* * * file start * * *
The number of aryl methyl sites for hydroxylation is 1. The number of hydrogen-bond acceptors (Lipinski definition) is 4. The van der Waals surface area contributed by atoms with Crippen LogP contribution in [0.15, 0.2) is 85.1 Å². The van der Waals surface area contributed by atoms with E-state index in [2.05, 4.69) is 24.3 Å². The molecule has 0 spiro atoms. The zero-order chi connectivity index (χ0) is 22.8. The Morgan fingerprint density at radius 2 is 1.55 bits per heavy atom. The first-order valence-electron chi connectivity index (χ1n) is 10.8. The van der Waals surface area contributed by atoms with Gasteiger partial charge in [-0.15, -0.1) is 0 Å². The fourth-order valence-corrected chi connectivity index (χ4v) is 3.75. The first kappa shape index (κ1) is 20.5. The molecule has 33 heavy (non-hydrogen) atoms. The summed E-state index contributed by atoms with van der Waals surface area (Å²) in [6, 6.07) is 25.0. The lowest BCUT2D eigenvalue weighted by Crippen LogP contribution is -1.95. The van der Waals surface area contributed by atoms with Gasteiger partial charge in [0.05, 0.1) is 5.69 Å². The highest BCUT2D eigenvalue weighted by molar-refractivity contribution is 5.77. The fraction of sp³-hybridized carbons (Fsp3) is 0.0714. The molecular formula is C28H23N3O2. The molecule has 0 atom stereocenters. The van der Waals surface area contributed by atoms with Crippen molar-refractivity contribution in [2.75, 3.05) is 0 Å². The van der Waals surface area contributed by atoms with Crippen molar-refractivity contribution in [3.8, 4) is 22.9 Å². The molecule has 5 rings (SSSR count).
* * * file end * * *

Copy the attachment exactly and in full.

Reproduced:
The number of aryl methyl sites for hydroxylation is 1. The number of hydrogen-bond acceptors (Lipinski definition) is 4. The van der Waals surface area contributed by atoms with Crippen LogP contribution in [0.15, 0.2) is 85.1 Å². The van der Waals surface area contributed by atoms with E-state index in [2.05, 4.69) is 24.3 Å². The molecule has 0 spiro atoms. The zero-order chi connectivity index (χ0) is 22.8. The Morgan fingerprint density at radius 2 is 1.55 bits per heavy atom. The first-order valence-electron chi connectivity index (χ1n) is 10.8. The van der Waals surface area contributed by atoms with Gasteiger partial charge in [-0.15, -0.1) is 0 Å². The fourth-order valence-corrected chi connectivity index (χ4v) is 3.75. The first kappa shape index (κ1) is 20.5. The molecule has 33 heavy (non-hydrogen) atoms. The summed E-state index contributed by atoms with van der Waals surface area (Å²) in [6, 6.07) is 25.0. The lowest BCUT2D eigenvalue weighted by Crippen LogP contribution is -1.95. The van der Waals surface area contributed by atoms with Gasteiger partial charge in [0.05, 0.1) is 5.69 Å². The highest BCUT2D eigenvalue weighted by molar-refractivity contribution is 5.77. The fraction of sp³-hybridized carbons (Fsp3) is 0.0714. The molecular formula is C28H23N3O2. The molecule has 0 atom stereocenters. The van der Waals surface area contributed by atoms with Crippen molar-refractivity contribution in [2.75, 3.05) is 0 Å². The van der Waals surface area contributed by atoms with Crippen molar-refractivity contribution in [3.8, 4) is 22.9 Å². The molecule has 5 rings (SSSR count).